Fulton, room 107, 1pm-2pm
Elizabeth Pearson (MA Graduate War Studies, King’s College London, International Conflict Studies)
Dr Laura Morosanu (University of Sussex – Sociology)
Elizabeth Pearson – Gender and the Counter-radicalisation Strategy Prevent
This presentation explores the role of gender in the counter-radicalisation strategy Prevent. It looks at: gender in the Prevent policy itself; in radicalisation theory; and in Prevent in practice.
It begins with an assessment of the so-called ‘maternal logic’ evident in the Prevent policy, a logic that has securitised men and engaged with women as ‘peace-makers’ and allies. However, claims that this patronises women, failing to recognise their agency, and that they should instead be considered equally capable of violence are critically explored. Assertions of a new trend for women’s increased involvement in terrorism are shown to have little relevance to an
understanding of potential female violent Islamist radicalisation in the UK. Additionally, the presentation argues that the Government’s emphasis on ‘ideology’ as the key factor in radicalisation has altered perceptions of women’s vulnerability to violent extremism.
In the second section the presentation adopts a gendered consideration of contemporary (non-gendered) theories of home-grown radicalisation, to reveal the importance of hyper-masculine norms to the structures of violent Islamism. The presentation will discuss how these act as an effective constraint on women’s operational agency. It will also explore the importance of male Muslim Identity politics, combined with a mainstream ‘crisis of masculinity’, in facilitating the framing of extremist ideas to British men.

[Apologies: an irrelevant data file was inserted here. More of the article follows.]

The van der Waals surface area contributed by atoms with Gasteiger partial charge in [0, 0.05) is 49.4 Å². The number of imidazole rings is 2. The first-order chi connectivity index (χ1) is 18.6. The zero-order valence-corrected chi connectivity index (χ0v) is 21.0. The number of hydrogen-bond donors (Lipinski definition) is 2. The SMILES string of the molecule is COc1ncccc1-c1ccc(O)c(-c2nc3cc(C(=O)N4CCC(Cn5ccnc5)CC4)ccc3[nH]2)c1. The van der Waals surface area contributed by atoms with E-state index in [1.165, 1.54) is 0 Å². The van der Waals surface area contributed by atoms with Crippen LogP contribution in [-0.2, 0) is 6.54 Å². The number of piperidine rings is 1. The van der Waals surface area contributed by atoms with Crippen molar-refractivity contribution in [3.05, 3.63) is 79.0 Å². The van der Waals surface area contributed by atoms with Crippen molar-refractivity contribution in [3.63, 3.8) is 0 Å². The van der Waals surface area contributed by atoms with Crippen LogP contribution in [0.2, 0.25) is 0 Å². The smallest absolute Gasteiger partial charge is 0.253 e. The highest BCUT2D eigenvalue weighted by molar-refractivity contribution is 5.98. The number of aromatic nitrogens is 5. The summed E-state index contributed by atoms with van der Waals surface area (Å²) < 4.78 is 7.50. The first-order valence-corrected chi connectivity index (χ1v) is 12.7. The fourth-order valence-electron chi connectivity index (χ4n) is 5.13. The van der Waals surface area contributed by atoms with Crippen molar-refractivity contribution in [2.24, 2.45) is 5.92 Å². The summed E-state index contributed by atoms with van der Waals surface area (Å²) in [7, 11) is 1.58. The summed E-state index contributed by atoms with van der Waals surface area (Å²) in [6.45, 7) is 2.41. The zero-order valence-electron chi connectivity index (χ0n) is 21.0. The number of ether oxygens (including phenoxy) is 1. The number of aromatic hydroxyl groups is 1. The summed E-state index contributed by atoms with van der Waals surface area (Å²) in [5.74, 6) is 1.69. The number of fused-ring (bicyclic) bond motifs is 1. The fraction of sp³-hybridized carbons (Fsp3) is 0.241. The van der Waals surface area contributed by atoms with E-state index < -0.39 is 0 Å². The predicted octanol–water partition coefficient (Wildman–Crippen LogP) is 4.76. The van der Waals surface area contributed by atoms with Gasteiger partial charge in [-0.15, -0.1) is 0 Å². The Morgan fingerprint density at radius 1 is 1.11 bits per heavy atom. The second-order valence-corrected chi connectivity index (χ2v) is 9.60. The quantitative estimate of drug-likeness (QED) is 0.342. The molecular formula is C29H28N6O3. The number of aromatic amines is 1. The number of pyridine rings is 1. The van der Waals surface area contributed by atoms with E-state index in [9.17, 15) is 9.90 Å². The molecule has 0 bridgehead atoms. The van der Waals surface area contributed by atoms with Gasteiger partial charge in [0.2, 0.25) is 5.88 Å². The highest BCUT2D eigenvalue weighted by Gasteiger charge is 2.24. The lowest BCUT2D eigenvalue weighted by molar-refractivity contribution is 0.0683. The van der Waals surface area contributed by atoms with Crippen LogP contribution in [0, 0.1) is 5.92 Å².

In the third section, an anti-extremism Prevent parenting class for Somali mothers and fathers provides a case study. This part of the presentation problematises calls for women’s politics to be prioritised in UK counter-terrorism, suggesting ‘gender equality’ can prove an bstacle to work within Muslim communities.
The presentation acknowledges the lack of recognition of gender in counter-terrorism theory and practice. However it recommends an understanding of ‘gender’ that incorporates masculinities, and suggests that Western feminism is not necessarily applicable to this complex area. It also advocates the inclusion of gender as a factor in violent Islamist radicalisation